Here are some examples of how a proactive and preventative approach can help to avoid problems later on:

  • Thoroughly interviewing a candidate can tell a Human Resource Manager much about how this person would fit into the organization. A rushed interview may result in hiring the wrong person for the job.
  • Running background checks and drug testing employees is very important. An emergency room is no place for employees with criminal backgrounds or drug problems. For example, hiring a drug user can result in patient medication discrepancies, employee accidents and injuries, higher liability claims and absenteeism.
  • Training programs are effective in maintaining quality standards. There are so many things that can go wrong in an emergency room. For example, slips and falls can be avoided by training employees how to clean up a spill.
  • Another feedforward control might be offering employees a good health insurance plan. When employees are healthy, they reliably come to work. This cuts down on absenteeism.

Concurrent Controls Explained

Concurrent controls involve identifying and preventing problems in an organization as they occur. This means that systems are monitored in real-time. Concurrent controls begin with standards and all employee activity is measured against the standard. Usually these include quality control standards. This means that products and services can be checked as they are being produced or performed to be sure that the highest quality product or service is being produced or provided. Concurrent controls are important because they occur in real time.

This is a focus on ongoing processes, or things the organization can change in real-time to be sure the objectives can be met.

Let's pay another visit to City Hospital. The emergency room at City Hospital uses concurrent controls when decisions simply cannot be made based on a preventative approach. Some problems arise during an activity. So, rather than wait until the entire work activity is completed, concurrent controls allow managers to monitor work activities as they occur. Some of the areas of an organization that benefit from concurrent controls are production and employee behavior.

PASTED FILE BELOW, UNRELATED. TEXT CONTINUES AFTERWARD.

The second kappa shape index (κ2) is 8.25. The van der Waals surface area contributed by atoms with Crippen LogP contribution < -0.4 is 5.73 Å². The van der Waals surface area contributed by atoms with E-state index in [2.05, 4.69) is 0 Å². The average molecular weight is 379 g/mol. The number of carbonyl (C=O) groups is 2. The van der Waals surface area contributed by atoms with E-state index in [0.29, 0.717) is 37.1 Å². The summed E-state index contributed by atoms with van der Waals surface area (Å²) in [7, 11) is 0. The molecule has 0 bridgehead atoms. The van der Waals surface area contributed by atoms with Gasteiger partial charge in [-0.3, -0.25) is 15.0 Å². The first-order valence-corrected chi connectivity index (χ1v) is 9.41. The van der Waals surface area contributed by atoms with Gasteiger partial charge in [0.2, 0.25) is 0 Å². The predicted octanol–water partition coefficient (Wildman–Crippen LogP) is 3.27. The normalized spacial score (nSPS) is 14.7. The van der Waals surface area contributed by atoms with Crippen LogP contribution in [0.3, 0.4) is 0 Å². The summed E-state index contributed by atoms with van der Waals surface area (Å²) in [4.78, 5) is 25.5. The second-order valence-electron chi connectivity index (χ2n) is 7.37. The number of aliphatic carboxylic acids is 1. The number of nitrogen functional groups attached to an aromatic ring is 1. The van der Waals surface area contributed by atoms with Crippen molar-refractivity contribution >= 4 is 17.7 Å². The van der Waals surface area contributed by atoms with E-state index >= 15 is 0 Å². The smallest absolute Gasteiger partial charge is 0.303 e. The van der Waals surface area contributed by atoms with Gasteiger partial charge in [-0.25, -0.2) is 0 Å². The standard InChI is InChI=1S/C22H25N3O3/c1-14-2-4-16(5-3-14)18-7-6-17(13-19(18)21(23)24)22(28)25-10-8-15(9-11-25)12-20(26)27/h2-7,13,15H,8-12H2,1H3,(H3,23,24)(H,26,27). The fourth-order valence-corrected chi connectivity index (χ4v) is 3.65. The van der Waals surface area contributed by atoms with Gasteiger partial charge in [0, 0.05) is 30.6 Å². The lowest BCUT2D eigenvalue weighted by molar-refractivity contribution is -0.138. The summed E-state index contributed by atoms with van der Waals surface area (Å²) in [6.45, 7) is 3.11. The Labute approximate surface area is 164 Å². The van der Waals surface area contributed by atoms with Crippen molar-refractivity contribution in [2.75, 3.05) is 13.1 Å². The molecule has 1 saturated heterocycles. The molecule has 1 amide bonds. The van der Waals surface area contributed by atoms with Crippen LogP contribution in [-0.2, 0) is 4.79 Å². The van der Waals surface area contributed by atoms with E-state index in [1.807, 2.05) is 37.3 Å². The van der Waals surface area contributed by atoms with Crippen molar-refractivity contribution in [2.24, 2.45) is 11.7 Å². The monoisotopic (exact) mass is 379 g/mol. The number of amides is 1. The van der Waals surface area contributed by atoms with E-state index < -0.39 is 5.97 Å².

Here are some examples of how a real-time approach can help to detect problems as the activity is being performed:

City Hospital employs thousands of people who perform many different jobs. One of the busiest places in City Hospital is in the cafeteria. On any given day or night, the staff of the cafeteria serves over 5,000 meals. Meals are prepared on an assembly line in the kitchen and then delivered to rooms. The meals are prepared on an assembly line, meaning trays flow down a conveyor belt. As the trays pass through various stations, components of the meal are placed on the tray.

The conveyor belt is equipped with cameras and sensors that detect problems along the way. Cameras will show a watching Quality Control Manager how the belt is moving along at any given time. The sensors sound an alarm if the belt should stop or become too overloaded with trays. When something goes wrong on the assembly line, the Quality Control Manager is notified immediately. Upon learning of an issue, the manager can make decisions immediately and in real-time.

Employee behavior

An organization that upholds high quality standards will generally have employees who uphold the same quality standards. Concurrent controls allow for employees to evaluate their work as they are performing the job to determine whether changes need to be made.

If a meatball or two find their way to the assembly line that do not meet the standard, the employee responsible for the meatball will be immediately notified to make changes to the procedure or the recipe to meet the standard. The corrective action taken during this step will avoid problems after the fact.